The Hairdresser's Husband (1990)

Directed by Patrice Leconte

The film begins with a flashback from the titular character, Antoine. We are introduced to his fixation with female hairdressers which began at a young age. The film uses flashbacks throughout and there are frequent parallels drawn with the past. We are unsure what Antoine has done with his life, however, we know he has fulfilled his childhood ambition, to marry a hairdresser.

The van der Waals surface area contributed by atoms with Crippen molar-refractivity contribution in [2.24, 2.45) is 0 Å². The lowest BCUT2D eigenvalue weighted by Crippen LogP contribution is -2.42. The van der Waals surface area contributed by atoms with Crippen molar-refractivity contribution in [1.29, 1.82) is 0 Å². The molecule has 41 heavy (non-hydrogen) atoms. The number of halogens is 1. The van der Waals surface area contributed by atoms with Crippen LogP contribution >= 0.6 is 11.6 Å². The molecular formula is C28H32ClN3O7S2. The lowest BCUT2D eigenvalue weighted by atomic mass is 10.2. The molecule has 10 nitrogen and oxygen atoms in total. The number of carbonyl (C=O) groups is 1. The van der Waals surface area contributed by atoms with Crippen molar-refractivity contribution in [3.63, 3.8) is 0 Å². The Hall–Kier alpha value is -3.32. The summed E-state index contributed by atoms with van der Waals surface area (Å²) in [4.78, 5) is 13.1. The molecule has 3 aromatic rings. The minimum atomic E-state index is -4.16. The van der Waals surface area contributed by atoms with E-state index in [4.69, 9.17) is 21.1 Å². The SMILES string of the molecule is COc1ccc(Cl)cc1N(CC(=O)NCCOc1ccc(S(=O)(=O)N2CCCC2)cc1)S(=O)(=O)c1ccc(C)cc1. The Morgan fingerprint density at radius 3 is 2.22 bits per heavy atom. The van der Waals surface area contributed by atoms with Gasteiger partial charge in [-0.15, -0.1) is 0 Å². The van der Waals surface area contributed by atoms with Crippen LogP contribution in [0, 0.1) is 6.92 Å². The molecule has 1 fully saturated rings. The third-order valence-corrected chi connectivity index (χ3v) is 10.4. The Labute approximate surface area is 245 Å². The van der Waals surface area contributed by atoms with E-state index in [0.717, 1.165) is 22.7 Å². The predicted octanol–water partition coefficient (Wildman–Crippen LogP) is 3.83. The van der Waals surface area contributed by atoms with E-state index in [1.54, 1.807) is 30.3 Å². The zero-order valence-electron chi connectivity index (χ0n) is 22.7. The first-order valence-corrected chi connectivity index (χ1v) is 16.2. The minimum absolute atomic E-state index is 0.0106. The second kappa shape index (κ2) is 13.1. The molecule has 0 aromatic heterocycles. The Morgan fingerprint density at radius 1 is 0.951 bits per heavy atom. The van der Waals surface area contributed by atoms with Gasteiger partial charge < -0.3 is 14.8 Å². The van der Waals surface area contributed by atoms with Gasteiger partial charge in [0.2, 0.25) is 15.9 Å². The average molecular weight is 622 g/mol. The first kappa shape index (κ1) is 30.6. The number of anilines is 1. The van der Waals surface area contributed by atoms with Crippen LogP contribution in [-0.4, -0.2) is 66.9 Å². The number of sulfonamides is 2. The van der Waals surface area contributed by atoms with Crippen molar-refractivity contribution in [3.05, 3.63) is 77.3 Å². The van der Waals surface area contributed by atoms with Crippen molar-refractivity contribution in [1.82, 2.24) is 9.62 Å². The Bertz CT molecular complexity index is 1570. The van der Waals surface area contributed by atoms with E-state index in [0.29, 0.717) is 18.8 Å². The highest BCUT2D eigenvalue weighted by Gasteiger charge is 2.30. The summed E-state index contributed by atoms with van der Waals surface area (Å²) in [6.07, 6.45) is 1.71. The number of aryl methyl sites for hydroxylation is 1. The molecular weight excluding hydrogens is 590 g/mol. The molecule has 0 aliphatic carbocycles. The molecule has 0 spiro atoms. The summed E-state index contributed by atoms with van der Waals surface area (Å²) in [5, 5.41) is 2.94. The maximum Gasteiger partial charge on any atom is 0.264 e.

He was homosexual. So he hated doing women's hair.

An unintentional satire on male-centric filmmaking, based around an idea that would be quickly rejected at a student improv night. What this movie is doing in a book of 'great' movies is frankly beyond me. Often felt to have inspired the equally tawdry-posing-as-nostalgic Léolo (1992).


I want to say this much about the ending: It is a happy ending. Happy for her, happy for him, and their love remains inviolate and undiminished. Can you deny that?

Roger Ebert